In 1990, I did two big things.
First, I sold my car. It was an '81 Ford Escort, the last year they made a 4-speed stick shift in this model. It had been my Dad's, and when he learned it had virtually NO trade-in value he decided to make a present of it to me, for the cost of title transfer. I drove that car for three years and used it mostly to get to my job downtown (where parking was free) and to haul my drum kit to gigs.
Over time I discovered that my night vision was growing worse, and that the car wasn't in such great shape, either. I sold the car in July 1990, and never looked back.
The next thing I did was to buy a better bicycle. I had a very old five-speed city bike that weighed a ton and looked cool, but was impractical for where I lived and for the kind of riding I aspired to. So I took the money from the sale of the car (a whopping $600) and put some of it towards a new Trek mountain bike.
These were two of the best decisions I'd ever made.
I rode to work in all weather after that, and if someone wanted to hire me for a gig, they had to arrange for transportation for me and my drums. (Since I was a pretty decent drummer, the folks who really needed me were generally happy to provide a ride.)
From 1990 until 2012, my bicycle was my primary mode of transportation.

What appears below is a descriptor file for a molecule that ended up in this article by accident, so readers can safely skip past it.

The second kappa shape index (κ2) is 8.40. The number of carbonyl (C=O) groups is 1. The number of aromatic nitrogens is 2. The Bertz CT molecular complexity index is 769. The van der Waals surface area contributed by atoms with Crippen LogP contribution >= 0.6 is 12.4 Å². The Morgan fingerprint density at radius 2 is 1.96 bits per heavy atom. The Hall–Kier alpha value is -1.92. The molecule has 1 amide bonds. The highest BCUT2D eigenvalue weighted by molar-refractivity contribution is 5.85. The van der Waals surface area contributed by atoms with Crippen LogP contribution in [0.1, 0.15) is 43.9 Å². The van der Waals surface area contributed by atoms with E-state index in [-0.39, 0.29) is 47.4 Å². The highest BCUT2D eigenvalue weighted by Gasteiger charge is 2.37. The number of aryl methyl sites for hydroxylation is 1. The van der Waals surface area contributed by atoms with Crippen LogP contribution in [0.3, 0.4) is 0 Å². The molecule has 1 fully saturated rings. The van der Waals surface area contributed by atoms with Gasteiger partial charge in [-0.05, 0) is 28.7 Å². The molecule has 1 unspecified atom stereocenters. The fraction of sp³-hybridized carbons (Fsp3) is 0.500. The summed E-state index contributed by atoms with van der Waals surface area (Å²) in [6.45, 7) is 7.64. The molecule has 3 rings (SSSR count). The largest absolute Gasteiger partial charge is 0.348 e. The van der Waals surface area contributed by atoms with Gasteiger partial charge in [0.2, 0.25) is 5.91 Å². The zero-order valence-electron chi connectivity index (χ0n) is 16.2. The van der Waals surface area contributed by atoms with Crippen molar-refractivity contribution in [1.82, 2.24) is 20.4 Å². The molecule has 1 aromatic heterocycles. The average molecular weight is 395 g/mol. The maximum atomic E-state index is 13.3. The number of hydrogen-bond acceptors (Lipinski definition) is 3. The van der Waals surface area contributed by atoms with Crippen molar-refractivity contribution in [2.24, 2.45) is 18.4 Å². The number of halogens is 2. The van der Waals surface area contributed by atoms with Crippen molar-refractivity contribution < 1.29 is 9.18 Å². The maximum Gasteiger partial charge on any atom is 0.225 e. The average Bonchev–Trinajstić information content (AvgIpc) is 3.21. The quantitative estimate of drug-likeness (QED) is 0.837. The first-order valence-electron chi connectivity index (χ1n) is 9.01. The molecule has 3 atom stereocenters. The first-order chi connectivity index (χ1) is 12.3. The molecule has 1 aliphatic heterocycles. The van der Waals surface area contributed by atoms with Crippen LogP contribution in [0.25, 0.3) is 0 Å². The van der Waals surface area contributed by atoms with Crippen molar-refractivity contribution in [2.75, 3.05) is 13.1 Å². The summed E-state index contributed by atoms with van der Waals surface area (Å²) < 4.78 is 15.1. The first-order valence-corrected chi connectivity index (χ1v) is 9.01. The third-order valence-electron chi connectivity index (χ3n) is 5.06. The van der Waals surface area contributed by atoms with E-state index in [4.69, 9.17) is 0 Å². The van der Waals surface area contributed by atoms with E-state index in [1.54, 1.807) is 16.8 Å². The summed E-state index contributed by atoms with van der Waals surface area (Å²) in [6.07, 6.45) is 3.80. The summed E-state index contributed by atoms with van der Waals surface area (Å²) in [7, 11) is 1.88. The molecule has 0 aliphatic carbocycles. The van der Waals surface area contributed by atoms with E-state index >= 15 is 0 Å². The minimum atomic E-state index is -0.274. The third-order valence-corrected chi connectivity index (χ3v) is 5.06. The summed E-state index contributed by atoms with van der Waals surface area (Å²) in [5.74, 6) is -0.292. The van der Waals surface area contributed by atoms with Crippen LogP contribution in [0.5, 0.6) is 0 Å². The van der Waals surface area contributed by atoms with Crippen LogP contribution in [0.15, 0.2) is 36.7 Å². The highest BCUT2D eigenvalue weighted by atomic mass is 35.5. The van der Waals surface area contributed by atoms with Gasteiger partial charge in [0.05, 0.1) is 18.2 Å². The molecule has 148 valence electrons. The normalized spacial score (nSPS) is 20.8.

In 2012, things began to shift. I left Citybikes and full-time work in the bicycle industry), and began to build a career as a touring Jewish artist- and educator-in-residence. I had to tour because there simply wasn't enough paying Jewish music and teaching work in Portland. There still isn't and for someone like me there probably never will be.
The result of that reality is that I've had to build a nice little career through touring. I've been blessed to travel all over this beautiful country and meet some pretty amazing people. I've even made some pretty lovely friends as a result of my travels. But through it all, I've had a nagging feeling that, while this constituted "right livelihood" as far as my work and talents went, it was a lousy livelihood for the planet.
I have struggled with this ever since I decided to focus on music and teaching in the Jewish world.
My family and friends have tried to reassure me that, with my many years of sustainable travel, I've surely not even begun to burn up all those good effects by a few years of air travel.
I'm not so sure. Because the fact is that air travel is especially horrible for the Earth, and more peoplethan ever are choosing air travel as their first transportation choice when it comes to cross-country -- or cross-region -- trips.
But when I live in Portland, and the high-paying gig that will cover half the mortgage on our crappy-lovely little house is in Florida, what am I supposed to do?